The Astoria Column is a tower located in Astoria, Oregon. Built in 1926 and financed by Vincent Astor and the Great Northern Railway, the column is one of 12 historic markers built between Astoria and St. Paul, Minnesota. The column is situated on Coxcomb Hill above the mouth of the Columbian River. Composed of steel and concrete, this structure can be found within a 30-acre city park. The tower measures 125 feet tall and includes an observation deck at the top, which can be reached by climbing the 164 steps of a crafted spiral staircase. The Astoria Column was modelled after the Place Vendome Column in Paris and the Trajan Column in Rome, upon which it is based. There have been several restorations and extensions over the years, with the murals on the column being refurbished in 1995, while in 2004 a granite plaza was added. In May 1974 the column was listed on the National Register of Historic Places.
Things to do and see
The murals that decorate the column were painted by Attilio Pusterla and Electus D. Litchfield. Created using a sgraffito technique, which is an Italian Renaissance form of art, the murals display 14 events of historical significance concentrating on the prehistory of Oregon. The main focus is on Astoria’s place in Captain Gray’s discovery of the Columbia River in 1792, the Lewis and Clark Expedition, and the arrival of the merchant ship Tonquin, events that contributed to the foundation of Washington, Oregon, Idaho, and areas of Montana and Wyoming. Visitors of all ages travel to the column to view the historic murals, study the artistic techniques, and learn about the early history of Oregon.
After visitors have climbed the spiral staircase to the top of the column, they can take in the view on the observation deck. This space is 110 feet high and framed by a metal fence. The deck allows visitors to take in expansive views of the Astoria-Megler Bridge, the Columbia River, Washington, Astoria, and the Pacific Ocean with the height appearing more extreme than it actually measures due to the undulations of the hills below. Further amenities within the area are public restrooms, picnic tables, and benches. There is limited parking for visitors coming by car. There are a number of telescopes located around the base of the column, which enable an unobstructed view of Saddle Mountain and Young’s Bay. Within the 30-acre park in which the column is situated, there is access to the 1-mile Cathedral Tree Trail, which heads through Cape Meares State Park, passing trees and wildlife, including a famous ancient Sitka spruce known as the Octopus Tree. A short distance further to the Oregon Coast lies the Cape Meares Lighthouse.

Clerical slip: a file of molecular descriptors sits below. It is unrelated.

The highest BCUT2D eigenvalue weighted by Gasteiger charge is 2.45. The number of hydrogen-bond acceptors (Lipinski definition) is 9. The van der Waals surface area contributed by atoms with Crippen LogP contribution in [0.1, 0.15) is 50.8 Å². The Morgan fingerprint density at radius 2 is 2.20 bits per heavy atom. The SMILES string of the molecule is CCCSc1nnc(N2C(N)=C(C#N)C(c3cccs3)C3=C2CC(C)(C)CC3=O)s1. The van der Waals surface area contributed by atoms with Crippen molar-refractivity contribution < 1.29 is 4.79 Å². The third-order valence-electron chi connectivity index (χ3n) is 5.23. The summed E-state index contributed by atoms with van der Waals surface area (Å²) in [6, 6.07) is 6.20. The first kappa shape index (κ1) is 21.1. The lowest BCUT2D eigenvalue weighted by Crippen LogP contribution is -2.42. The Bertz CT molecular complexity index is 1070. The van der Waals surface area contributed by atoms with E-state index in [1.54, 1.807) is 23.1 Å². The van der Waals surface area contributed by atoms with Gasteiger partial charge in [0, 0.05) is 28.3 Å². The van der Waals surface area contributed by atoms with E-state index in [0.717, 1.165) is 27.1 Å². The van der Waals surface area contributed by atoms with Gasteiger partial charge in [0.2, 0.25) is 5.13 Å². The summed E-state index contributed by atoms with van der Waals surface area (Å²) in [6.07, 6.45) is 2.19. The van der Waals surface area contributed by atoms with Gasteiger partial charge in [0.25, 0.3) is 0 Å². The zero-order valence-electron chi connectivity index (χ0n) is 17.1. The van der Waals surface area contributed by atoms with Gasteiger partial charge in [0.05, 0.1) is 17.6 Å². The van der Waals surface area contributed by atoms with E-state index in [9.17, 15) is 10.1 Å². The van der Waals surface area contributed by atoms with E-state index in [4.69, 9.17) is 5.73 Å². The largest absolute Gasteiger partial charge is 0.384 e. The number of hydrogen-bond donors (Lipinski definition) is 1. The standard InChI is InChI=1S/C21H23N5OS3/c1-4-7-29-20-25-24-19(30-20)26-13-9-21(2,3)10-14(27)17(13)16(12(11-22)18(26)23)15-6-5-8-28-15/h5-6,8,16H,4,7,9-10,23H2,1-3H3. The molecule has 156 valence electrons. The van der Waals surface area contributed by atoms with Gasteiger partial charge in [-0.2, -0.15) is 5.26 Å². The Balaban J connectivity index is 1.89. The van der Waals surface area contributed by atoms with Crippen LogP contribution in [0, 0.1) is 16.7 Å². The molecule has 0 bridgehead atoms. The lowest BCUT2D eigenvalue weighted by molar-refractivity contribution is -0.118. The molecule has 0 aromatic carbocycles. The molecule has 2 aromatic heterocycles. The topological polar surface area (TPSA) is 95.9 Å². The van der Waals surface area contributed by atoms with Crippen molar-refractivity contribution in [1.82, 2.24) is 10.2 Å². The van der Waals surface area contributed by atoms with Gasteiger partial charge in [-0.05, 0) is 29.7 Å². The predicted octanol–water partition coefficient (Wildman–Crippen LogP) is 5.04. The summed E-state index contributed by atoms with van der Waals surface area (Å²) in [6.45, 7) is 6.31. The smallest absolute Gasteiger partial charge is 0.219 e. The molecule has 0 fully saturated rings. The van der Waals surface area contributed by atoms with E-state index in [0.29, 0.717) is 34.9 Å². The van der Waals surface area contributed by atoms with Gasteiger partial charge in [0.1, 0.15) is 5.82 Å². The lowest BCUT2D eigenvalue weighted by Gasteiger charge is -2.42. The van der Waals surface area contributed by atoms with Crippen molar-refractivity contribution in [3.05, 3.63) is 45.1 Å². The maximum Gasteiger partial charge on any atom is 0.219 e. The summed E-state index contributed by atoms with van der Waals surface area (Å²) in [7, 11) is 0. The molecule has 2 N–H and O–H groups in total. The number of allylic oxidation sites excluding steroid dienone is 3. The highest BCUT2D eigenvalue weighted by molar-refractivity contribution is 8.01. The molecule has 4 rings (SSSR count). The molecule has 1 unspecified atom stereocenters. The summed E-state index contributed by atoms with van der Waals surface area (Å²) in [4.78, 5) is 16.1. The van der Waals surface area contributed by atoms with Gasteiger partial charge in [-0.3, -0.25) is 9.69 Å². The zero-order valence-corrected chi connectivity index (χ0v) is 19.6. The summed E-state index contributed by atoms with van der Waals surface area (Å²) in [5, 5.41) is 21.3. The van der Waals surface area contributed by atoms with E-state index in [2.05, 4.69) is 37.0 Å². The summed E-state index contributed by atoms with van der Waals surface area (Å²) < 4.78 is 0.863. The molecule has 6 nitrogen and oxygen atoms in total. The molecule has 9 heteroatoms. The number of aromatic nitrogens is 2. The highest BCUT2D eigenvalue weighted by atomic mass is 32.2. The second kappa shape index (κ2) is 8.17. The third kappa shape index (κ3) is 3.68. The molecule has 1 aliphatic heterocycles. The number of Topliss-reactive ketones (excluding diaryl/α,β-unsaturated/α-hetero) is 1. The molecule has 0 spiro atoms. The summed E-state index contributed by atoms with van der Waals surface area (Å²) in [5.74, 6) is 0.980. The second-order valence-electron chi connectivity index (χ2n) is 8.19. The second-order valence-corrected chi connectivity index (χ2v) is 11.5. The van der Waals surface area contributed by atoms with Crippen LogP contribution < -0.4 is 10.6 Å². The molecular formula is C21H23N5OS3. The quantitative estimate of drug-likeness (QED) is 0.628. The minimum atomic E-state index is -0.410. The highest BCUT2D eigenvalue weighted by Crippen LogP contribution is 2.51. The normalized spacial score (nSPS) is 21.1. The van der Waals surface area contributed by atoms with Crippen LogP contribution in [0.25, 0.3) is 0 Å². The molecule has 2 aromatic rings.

Visitors to the column will also get to view the spiral staircase, which had to be replaced in 2007. By 2009, the stairs had been redesigned and crafted by architects Hennebery-Eddy and were airlifted into place. The stairs are an additional attraction when visiting the area as they are positioned on the interior of the dome, at the top of which lies the state seal of Oregon. There is the Astoria Column Gift Shop located on the grounds, which sells local candy, books, sweatshirts, tees, and balsa wood gliders, which can be thrown from the top of the column or from the surrounding hills. Visitors can view the plaque situated near the column, which commemorates the Community Antenna Television, a pioneering system built by Leroy E. Parsons, who was local to the area. The system involved twin lead transmission wires and redistributed the KRSC-TV (KING-TV) signal in Seattle, Washington, to homes.
Ongoing programs and events
Since its establishment in 1988, the non-profit organization, Friends of Astoria Column, has organized special events throughout the year for public enjoyment and fundraising purposes. Dedicated to public education, preservation, and the stewardship of the Astoria Column, they organize charity events, musical performances, special activities for seniors and children, and even athletic endeavors such as yoga classes each year. School trips also visit the column often for field trips.
1 Coxcomb Dr, Astoria, OR 97103, Phone: 503-325-2963
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